Delta Dagger on the left, F-86-Sabre on the right
Morón Air Base
Spread over a large territory in Andalusia, Spain, Morón Air Base was one of the most strategic points controlled by the Americans in Europe. It is located in the southern part of Spain, about 35 miles from Sevilla and 75 miles northeast of Rota Naval Station. Construction on the Vázquez Sagastizábal Military Aerodrome, as Morón Air Base was initially known, began in 1940. The following year it began to function as a military airfield and was utilized to train fighter pilots for the Spanish Army Air Force. Following the 1953 agreement for American bases in Spain, construction efforts began under the direction of the US Navy, taking over 3 years to complete. On 1 June 1957, the 3973rd Air Base Group at Morón Air Base was formally activated as part of the Sixteenth Air Force assigned to the Strategic Air Command. On May 13, 1958, the first flight of B-47s were assigned to Morón Air Base to conduct Reflex operations and then KC-97s arrived to conduct alert tanker missions, and 6 weeks later the first rotational fighter squadron, the 1st Fighter-Day Squadron, flying F-100 Super Sabres and commanded by Lt. Col. Chuck Yeager, arrived from George AFB, CA, for temporary duty to conduct air defense alert missions. Morón continued to operate primarily as a Reflex base until 29 April 1962, when the first Chrome Dome KC-135 aircraft arrived. Operation Chrome Dome was a United States Air Force Cold War-era mission from 1960 to 1968 in which B-52 Stratofortress strategic bomber aircraft armed with thermonuclear weapons remained on continuous airborne alert, flying routes to points on the Soviet Union border. B-52s performed airborne alert duty under code names such as Head Start, Chrome Dome, Hard Head, Round Robin, and Operation Giant Lance. Bombers loitered near points outside the Soviet Union to provide rapid first strike or retaliation capability in case of nuclear war. On 3 April 1963 the last B-47 aircraft departed Morón. The mission changed to communications support, Temporary Duty "fair weather" flying operations, and the support of air rescue operations provided by the 67th Aerospace Rescue and Recovery Squadron. By 1966, three separate missions of continuously airborne bombers were being flown - one East over the Atlantic and the Mediterranean, another north to Baffin Bay, and a third over Alaska. It was during one of these missions in 1966 that a B-52 bomber having left Seymour Johnson AFB, North Carolina collided with a KC-135 while refueling over the Mediterranean Sea, near the small village of Palomares, Spain. Two of the four hydrogen bombs aboard the B-52 detonated, contaminating the countryside with plutonium. Political consequences included the Spanish government banning any aircraft from carrying such weapons over its territory. Airmen from Morón participated in the Palomares clean-up, hauling contaminated soil onto ships for disposal in the United States. Some of the USAF personnel were decorated with commendation medals by Major General Delmar E. Wilson for their efforts in the salvage operations. In 1971, Morón Air Base was re-designated to "modified caretaker status" and Torrejón Air Base was designated as the Primary Support Base beginning in 1972. A small Spanish Air Force contingent of F-5s utilized the air base during the 1980s; however most of the buildings were empty and on-base amenities were severely limited. Military personnel were reduced to a staff of approximately 100 members of the 7473 Combat Support Squadron. All flying activity was halted except for occasional exercises. On 14 Dec 1995, Morón Air Base was redesignated as a limited base, and in NATO terms, is a standby base. Morón is home to the 92nd Air Expeditionary Wing – tasked with providing fuel to Allied Forces. The base is run under the Turkey Spain Base Maintenance Contract. Morón holds the distinction of being the largest tanker base during the Kosovo war.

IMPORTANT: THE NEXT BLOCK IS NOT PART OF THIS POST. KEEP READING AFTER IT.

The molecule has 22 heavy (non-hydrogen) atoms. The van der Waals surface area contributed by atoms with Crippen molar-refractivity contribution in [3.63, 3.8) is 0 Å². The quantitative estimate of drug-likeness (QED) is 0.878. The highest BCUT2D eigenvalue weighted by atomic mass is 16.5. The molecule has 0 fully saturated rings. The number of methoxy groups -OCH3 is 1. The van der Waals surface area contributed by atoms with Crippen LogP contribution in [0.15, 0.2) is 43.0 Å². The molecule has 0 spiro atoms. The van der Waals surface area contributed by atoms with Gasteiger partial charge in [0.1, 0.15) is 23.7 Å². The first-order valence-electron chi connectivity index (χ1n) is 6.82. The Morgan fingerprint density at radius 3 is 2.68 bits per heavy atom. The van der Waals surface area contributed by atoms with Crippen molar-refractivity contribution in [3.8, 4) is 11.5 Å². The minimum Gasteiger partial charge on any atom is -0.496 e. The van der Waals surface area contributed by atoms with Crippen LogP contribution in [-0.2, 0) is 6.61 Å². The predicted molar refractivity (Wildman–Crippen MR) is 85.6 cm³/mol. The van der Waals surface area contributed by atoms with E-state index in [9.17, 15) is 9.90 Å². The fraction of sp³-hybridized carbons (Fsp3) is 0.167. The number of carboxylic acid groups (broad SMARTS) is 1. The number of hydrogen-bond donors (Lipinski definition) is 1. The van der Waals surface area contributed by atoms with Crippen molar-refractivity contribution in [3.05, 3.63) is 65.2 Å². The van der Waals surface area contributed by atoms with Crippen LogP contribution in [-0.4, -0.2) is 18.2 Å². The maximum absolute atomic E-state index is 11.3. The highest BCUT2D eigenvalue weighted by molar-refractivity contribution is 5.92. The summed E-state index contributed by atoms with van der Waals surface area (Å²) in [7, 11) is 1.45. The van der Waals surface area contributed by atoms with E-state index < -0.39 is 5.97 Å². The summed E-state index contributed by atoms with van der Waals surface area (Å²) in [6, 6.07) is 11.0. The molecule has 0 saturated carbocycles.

Update: As of November, 2016, Spain has agreed for the Morón base to be a permanent fixture, at least for the foreseeable future. Spain agreed to at least 3000 troops and 40 additional aircraft to be stationed there. The mission of Morón Air Base is to operate and maintain a strategic forward operating base to support the US and Allied air/space power projection, to include transient and aircraft maintenance operations. The installation hosts Air Mobility Command, Air Force Space Command and Air Force Office of Special Investigations units.